On March 30, 2023, the Integrity Council for the Voluntary Carbon Market (ICVCM) introduced the Core Carbon Principles (CCPs), a global benchmark for high-integrity carbon credits. These principles establish strict requirements for transparency and sustainable development.
The ICVCM serves as an independent governance body for the voluntary carbon markets (VCM). Its primary goal is to ensure that VCMs facilitate a just transition to limit global warming to 1.5 degrees Celsius.
In addition to the CCPs, the ICVCM has also released the Program-level Assessment Framework. This framework consists of comprehensive criteria and decision-making tools for each CCP. Furthermore, Assessment Procedures have been developed to integrate the CCPs into the VCM. This Framework and Procedures aim to assist carbon-crediting programs like Verra and Gold Standard in verifying their compliance with the CCPs.
In this article, we provide a summary of the CCPs.
CCPs serve as a reliable guide for selecting high-integrity carbon credits
Although the VCM has a global reach and is increasingly connected to governments and the private sector, it still faces a significant challenge when it comes to ensuring the quality of carbon credits. This challenge is particularly important for companies that are considering long-term agreements to purchase credits, as they want assurance that the credits they obtain are of high quality and integrity. The CCPs address this concern on the supply side as they provide a credible and rigorous framework for identifying carbon credits with high integrity. The CCPs are based on the latest scientific knowledge and best practices, ensuring that the credits generate real and verifiable climate impact.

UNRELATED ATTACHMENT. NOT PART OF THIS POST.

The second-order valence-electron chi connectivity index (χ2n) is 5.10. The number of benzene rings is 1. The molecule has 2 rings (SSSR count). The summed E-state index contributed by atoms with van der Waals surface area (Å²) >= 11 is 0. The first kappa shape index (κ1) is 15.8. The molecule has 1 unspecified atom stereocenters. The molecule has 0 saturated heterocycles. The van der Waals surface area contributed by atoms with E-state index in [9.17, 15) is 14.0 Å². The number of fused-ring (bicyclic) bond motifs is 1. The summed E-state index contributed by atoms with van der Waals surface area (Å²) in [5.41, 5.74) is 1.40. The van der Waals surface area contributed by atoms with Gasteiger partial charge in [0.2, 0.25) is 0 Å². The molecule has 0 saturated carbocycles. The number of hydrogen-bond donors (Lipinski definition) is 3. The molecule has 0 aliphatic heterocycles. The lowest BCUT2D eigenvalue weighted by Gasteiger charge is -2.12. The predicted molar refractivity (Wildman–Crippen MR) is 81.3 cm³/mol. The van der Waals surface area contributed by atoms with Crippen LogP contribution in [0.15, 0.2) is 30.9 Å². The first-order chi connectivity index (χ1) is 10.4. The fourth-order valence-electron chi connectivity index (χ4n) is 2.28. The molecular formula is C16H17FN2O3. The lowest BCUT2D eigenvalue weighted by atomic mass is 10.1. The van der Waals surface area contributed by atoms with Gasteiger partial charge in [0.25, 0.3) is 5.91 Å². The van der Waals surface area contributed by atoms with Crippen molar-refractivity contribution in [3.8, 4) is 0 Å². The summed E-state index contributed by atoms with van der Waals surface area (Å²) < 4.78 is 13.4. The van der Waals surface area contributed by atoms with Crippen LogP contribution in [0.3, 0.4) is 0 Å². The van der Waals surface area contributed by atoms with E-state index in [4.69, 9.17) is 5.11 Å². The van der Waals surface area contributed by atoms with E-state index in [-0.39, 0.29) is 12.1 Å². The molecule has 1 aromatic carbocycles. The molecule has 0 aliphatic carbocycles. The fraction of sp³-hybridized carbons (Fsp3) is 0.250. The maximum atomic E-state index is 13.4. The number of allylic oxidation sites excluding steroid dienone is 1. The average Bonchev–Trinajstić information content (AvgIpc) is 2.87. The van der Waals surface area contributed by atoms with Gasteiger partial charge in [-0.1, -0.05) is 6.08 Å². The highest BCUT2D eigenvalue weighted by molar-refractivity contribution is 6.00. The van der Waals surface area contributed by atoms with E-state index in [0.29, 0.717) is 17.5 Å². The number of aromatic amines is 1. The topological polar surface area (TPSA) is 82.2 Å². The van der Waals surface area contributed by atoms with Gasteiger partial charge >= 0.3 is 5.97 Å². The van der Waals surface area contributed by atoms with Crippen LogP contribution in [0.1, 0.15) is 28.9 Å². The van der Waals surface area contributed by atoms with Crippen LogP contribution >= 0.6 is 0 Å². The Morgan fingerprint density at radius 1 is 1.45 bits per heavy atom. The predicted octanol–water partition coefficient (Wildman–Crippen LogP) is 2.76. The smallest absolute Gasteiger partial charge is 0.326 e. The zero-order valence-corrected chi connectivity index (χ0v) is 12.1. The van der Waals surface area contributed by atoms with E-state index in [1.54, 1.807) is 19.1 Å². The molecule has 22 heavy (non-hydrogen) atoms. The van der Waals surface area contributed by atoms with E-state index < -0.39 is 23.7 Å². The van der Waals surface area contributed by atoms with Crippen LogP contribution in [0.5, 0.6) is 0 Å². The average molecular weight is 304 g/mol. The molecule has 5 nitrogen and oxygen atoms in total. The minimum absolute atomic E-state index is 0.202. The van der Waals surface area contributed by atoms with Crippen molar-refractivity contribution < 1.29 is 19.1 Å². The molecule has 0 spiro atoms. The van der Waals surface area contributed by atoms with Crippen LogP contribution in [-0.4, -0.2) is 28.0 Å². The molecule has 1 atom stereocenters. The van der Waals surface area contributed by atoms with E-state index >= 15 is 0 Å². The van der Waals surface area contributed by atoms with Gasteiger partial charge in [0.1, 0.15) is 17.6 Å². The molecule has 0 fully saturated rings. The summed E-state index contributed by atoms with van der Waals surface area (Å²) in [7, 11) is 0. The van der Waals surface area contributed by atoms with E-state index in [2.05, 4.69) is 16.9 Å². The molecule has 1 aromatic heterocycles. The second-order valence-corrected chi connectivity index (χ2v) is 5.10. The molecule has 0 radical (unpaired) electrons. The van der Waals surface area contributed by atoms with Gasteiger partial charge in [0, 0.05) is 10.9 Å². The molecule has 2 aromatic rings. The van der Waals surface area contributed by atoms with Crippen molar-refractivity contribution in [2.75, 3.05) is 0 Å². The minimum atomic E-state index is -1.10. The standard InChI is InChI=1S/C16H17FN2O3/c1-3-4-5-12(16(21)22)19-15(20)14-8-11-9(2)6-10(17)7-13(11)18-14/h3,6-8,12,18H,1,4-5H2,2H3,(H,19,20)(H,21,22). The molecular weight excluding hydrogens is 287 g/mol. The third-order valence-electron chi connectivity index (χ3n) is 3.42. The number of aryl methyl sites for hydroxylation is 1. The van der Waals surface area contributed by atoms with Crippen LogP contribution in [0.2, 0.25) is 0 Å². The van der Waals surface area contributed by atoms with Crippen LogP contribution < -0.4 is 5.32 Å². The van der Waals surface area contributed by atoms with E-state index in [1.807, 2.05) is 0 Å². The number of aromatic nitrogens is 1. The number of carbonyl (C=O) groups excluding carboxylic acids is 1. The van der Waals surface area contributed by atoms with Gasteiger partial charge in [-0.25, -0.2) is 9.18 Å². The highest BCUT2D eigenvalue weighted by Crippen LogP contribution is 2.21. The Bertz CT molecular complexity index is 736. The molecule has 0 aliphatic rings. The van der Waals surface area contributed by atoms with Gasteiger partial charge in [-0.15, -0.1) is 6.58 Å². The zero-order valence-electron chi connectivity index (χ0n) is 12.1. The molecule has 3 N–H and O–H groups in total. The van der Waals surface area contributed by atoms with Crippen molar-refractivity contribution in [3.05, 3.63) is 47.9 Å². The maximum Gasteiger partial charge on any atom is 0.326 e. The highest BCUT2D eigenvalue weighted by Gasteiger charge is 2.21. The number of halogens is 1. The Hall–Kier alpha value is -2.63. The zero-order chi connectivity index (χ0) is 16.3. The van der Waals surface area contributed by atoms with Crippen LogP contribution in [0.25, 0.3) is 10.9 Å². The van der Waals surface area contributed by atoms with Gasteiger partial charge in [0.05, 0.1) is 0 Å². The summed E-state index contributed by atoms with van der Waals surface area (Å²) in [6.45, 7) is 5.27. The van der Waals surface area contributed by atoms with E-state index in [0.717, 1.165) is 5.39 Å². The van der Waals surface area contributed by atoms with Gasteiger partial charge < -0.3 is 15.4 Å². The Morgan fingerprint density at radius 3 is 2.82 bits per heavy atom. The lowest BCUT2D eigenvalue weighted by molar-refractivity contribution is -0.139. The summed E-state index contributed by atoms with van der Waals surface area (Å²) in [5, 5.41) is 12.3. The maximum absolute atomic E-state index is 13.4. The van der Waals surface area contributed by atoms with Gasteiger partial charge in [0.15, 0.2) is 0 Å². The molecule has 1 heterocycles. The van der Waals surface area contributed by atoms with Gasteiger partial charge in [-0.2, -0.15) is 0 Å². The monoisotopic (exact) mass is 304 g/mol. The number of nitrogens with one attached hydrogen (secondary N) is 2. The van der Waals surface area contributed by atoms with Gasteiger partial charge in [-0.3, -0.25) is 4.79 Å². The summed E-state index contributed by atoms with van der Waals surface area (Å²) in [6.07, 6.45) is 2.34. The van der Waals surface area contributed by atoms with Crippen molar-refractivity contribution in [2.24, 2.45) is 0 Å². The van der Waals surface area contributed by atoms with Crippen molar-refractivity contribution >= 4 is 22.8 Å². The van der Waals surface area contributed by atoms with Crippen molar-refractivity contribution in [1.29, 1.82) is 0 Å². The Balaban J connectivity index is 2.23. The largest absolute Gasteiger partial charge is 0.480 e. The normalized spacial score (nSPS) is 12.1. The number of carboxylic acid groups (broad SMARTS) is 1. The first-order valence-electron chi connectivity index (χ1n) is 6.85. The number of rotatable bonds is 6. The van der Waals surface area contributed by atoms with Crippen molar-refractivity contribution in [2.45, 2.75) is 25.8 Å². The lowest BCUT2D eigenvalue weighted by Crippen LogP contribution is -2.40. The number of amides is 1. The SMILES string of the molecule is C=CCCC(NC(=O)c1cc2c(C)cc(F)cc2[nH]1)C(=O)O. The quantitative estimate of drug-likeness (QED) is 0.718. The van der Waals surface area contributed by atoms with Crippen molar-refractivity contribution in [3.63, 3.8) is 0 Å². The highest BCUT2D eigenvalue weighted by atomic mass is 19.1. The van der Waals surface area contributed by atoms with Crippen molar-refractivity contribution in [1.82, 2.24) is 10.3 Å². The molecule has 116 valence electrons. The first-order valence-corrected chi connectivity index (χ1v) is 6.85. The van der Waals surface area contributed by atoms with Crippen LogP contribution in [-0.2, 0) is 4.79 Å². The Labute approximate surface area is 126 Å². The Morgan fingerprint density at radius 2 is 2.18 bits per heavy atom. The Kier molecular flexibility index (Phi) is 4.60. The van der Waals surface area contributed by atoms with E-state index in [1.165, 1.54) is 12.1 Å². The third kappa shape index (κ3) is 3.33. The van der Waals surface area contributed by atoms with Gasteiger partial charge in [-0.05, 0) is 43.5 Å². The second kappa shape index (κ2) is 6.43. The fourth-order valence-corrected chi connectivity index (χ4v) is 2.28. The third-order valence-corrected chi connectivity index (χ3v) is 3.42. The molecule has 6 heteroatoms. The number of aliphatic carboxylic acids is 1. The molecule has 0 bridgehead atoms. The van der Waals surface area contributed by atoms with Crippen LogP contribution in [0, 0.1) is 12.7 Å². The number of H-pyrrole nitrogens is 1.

Until now, companies and financial institutions have had to make purchasing decisions in a fragmented and largely unregulated market, lacking clear guidance. The CCPs aim to address these concerns by helping VCM participants identify high-quality carbon credits. They also strive to establish a standard of quality and integrity across the entire VCM, fostering confidence and comparability.
The ICVCM has launched 10 individual CCPs organsied into 3 thematic categories
The CCPs are a comprehensive set of principles that work together and should be considered as a whole. They provide guidance and serve as a basis for evaluating carbon-crediting programs and categories of carbon credits. Additionally, the CCPs allow for tagging CCP-Approved carbon credits with additional attributes that confirm other verifiable aspects related to the mitigation activity.